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populationQuestion: The Bible seems to teach Divine election very clearly, and yet 2 Peter 3:9 says that God is not willing for any to perish but for all to come to repentance. How do you explain this verse?

Thanks for your question. I have found two main ways this verse is dealt with by Reformed people; the first being my approach (shared by people such as Dr. R.C. Sproul, Dr. James White, and others); and another by such people as Dr. John Piper.

Without doubt, this is the single most popular verse used to dismiss the biblical doctrine of election, bar none. We usually assume the meaning of the verse without taking time to study it, which is the very hallmark of tradition.

In fact, traditions are so strong that many do not even feel the need to study the verse in context because they believe there is no need to do so. I have to admit that I did this for many years. Those most enslaved to tradition are those who think they do not have any.

First of all then, let us read the verse in its context.

2 Peter 3:1-9 – This is now the second letter that I am writing to you, beloved. In both of them I am stirring up your sincere mind by way of reminder, that you should remember the predictions of the holy prophets and the commandment of the Lord and Savior through your apostles, knowing this first of all, that scoffers will come in the last days with scoffing, following their own sinful desires.

They will say, “Where is the promise of his coming? For ever since the fathers fell asleep, all things are continuing as they were from the beginning of creation.”

For they deliberately overlook this fact, that the heavens existed long ago, and the earth was formed out of water and through water by the word of God, and that by means of these the world that then existed was deluged with water and perished. But by the same word the heavens and earth that now exist are stored up for fire, being kept until the day of judgment and destruction of the ungodly. But do not overlook this one fact, beloved, that with the Lord one day is as a thousand years, and a thousand years as one day.

The Lord is not slow to fulfill his promise as some count slowness, but is patient toward you, not wishing that any should perish, but that all should reach repentance. 

The first thing we notice is that the subject of the passage is not salvation but the second coming of Christ. Peter is explaining the reason for the delay in Christ’s second coming. He is still coming, and will do so very unexpectedly, like a thief in the night (v. 10).

The second thing to notice is the clear identity of the people he is addressing. He speaks of the mockers as “them”, but everywhere else he speaks to his audience as “you” and the “beloved.” This is very important because the assumption that is usually made is that the “you,” the “any” and the “all” of 2 Peter 3:9 refers to everyone on the planet (past, present, and future).

But surely “all” means “all,” right?  Well usually, yes, but not always. This has to be determined by the context in which the words are found.

For example, if a teacher asks his class of students, “Are all here?” he is not asking if everyone on the planet is present in the room, but rather he is referring to all the students enrolled in the class.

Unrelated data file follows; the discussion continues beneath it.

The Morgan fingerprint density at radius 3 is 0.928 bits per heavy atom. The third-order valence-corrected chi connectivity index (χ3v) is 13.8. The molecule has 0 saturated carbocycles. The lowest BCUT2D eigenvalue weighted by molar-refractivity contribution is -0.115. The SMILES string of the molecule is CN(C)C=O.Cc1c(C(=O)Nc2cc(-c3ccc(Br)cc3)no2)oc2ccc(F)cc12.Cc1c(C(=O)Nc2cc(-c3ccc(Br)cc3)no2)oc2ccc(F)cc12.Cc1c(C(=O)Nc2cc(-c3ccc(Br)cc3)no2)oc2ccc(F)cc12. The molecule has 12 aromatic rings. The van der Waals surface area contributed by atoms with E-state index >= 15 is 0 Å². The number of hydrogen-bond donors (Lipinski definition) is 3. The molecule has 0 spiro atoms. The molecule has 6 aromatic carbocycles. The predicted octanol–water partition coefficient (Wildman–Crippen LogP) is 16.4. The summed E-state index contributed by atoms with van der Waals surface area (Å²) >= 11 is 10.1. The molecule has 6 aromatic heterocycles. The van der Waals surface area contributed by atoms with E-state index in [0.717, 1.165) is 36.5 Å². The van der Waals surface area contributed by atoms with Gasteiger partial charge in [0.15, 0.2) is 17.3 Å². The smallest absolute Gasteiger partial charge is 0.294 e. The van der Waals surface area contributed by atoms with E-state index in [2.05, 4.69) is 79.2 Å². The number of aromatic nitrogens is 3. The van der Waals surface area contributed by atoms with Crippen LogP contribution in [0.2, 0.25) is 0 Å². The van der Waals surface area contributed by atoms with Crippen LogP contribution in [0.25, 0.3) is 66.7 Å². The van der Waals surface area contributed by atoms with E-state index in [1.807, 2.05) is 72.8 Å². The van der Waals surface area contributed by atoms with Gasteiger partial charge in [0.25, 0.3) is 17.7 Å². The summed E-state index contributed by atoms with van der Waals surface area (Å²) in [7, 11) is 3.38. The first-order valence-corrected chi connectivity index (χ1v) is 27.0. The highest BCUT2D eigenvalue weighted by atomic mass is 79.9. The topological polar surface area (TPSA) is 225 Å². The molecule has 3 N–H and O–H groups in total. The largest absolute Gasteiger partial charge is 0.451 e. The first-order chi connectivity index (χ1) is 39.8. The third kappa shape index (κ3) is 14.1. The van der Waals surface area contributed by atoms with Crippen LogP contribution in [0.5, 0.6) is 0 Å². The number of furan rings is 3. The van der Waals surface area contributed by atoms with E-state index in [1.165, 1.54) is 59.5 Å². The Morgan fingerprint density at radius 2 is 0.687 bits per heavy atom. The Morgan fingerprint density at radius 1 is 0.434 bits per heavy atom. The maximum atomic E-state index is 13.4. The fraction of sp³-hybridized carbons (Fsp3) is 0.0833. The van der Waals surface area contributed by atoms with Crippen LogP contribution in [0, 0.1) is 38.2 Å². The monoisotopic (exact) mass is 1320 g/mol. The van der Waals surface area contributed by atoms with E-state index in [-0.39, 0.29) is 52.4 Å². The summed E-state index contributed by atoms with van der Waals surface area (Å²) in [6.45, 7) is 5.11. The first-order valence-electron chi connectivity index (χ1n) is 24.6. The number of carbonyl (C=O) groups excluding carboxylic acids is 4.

So, the question in 2 Peter 3:9 is whether “all” refers to all human beings without distinction, or whether it refers to everyone within a certain group.

The context indicates that Peter is writing to a specific group and not to all of mankind “to those who have obtained a faith of equal standing with ours” 2 Peter 1:1. The audience is confirmed when Peter writes, “This is now the second letter that I am writing to you, beloved.” (2 Peter 3:1)

Can we be even more specific? Yes, because if this is the second letter addressed to them, the first makes it clear who he is writing to. 1 Peter 1:1 – “Peter, an apostle of Jesus Christ, To those who are elect” So Peter is writing to the elect in 2 Peter 3:8, 9, saying:

 “But do not overlook this one fact, beloved, that with the Lord one day is as a thousand years, and a thousand years as one day. The Lord is not slow to fulfill his promise as some count slowness, but is patient toward you, not wishing that any should perish, but that all should reach repentance.” 

If the “any” or “all” here refers to everyone in human history, the verse would prove universalism rather than Christianity. (Universalism is the false doctrine that teaches that everyone will in the end be saved, with no one going to hell). If God is not willing that any person perish, then what? No one would ever perish!

Yet, in context, the “any” that God wills not to perish must be limited to the same group he is writing to, the elect, and the “all” that are to come to repentance is the very same group. Christ’s second coming has been delayed so that all the elect can be gathered in. God is not willing that any of the elect should perish, but that all of them come to repentance.

Rather than denying election, the verse, understood in its biblical context, is one of the strongest verses in favor of it.

The second way to look at 2 Peter 3:9 is the way John Piper approaches it – which is found here.

I think Dr. Piper’s argument is terrific and gives great insight on a number of important points, but disagree that the passage (2 Peter 3:9) actually teaches what he says it does. The context of 2 Peter 3 shouts and screams that Peter, when speaking of “all”, is actually referring to all of the elect.

This article was written by John Samson and originally appeared on his blog: Effectual Grace. The original posting also includes a discussion thread that you may find edifying. It is reposted here with permission.